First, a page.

North East dog owners are being reminded of their responsibility for keeping their pets under control and out of danger in the countryside – and of the potential consequences of failing to do so.
Rachael Leathley, a solicitor with the specialist rural team at Hay & Kilner Law Firm in Newcastle, was speaking as the lambing season was getting into full swing right across the region.
And Rachael is keen to stress that the legal definition of worrying does not just include a dog physically attacking livestock, but also entails them chasing sheep and cattle in a way which could reasonably be expected to cause injury.
It is a criminal offence for a dog to worry livestock under The Dogs (Protection of Livestock) Act 1953, with owners found guilty of such an offence being liable for a fine of up to £1,000.
If a prosecution is brought under the Act, a charge will usually also be brought to bring controls over the dog, which could potentially include an order for its destruction, while the keeper of a dog which has killed or injured livestock is liable for meeting the cost of the damage caused.
Rachael Leathley says: “While most dog owners are fully aware of their responsibilities, there are enough out there who do not live up to them to make dog attacks on livestock a very real concern for many of the farmers with whom we work.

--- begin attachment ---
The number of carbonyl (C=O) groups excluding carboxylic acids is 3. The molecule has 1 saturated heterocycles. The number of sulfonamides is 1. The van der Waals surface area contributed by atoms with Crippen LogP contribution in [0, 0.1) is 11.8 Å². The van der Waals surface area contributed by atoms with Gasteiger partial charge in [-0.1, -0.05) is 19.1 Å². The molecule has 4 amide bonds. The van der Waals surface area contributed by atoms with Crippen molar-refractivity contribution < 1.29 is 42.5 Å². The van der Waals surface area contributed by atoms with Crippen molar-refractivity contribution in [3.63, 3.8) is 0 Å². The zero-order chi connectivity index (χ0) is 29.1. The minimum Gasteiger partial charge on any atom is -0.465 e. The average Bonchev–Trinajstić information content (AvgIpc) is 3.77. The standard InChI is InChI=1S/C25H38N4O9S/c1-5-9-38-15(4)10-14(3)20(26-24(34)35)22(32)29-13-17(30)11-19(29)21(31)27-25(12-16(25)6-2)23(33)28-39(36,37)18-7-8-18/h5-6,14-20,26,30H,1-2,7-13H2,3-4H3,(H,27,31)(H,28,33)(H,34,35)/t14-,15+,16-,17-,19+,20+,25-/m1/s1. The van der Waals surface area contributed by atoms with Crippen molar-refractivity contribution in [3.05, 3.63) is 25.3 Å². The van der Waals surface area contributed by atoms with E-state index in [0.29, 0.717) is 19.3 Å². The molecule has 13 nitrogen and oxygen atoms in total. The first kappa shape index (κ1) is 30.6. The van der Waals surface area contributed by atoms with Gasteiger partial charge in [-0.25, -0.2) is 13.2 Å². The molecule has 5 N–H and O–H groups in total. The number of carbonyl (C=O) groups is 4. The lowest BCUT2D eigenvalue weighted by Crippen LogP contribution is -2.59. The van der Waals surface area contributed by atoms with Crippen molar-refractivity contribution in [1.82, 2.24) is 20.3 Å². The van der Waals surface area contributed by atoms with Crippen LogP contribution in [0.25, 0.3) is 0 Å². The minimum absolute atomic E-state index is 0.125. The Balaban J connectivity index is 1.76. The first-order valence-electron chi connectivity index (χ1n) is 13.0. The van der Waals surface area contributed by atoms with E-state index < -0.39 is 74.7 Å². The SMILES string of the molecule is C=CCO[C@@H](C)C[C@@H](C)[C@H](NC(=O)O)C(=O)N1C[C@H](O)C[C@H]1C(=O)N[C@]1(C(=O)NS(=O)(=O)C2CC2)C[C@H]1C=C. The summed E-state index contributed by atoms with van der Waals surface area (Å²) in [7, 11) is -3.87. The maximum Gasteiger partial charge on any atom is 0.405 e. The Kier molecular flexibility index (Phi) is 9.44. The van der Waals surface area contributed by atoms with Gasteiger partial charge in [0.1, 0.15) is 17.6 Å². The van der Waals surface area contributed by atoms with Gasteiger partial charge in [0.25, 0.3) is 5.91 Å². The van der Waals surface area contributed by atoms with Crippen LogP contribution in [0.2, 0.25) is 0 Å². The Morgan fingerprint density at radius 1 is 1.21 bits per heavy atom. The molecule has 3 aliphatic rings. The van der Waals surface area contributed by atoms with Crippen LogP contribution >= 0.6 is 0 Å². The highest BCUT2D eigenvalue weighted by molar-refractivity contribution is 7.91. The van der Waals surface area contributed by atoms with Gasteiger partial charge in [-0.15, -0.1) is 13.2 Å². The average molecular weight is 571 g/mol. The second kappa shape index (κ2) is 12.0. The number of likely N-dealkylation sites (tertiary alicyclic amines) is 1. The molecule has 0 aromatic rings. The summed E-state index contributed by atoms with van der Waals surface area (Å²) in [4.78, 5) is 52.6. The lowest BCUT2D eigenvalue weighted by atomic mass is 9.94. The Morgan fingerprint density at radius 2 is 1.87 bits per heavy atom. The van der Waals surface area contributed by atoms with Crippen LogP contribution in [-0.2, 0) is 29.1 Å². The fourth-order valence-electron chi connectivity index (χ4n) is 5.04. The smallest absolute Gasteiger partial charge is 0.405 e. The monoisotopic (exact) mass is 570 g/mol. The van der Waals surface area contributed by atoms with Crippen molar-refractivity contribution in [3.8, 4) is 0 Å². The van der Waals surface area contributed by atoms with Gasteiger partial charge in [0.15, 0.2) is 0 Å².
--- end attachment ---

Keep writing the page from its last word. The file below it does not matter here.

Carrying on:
“Outside of any criminal repercussions, potentially costly civil action may result from a livestock worrying incident, as such animals are ‘possessions’ and just as with any other property, claims can be made to rectify any damage caused to them by another.
“Farmers have also the right to take ‘reasonable action’ to defend their livestock where a dog is worrying or about to worry livestock, and are entitled to injure or kill it if there are no other reasonable means of preventing the worrying, which is a situation that no-one wants to happen.
“Even if they believe their dog remains totally in their control while off the lead, dog owners would be well advised to take a cautious approach in the countryside as unexpected problems can arise very quickly and can leave owners with no time to react to them, especially if their dog has disappeared from view.
“Keeping dogs on a lead is the only certain way of owners avoiding problems with livestock, especially in areas that owners don’t know well, and it makes sense for them to do everything possible to avoid an enjoyable day on the countryside ending up in a tragic and avoidable situation.”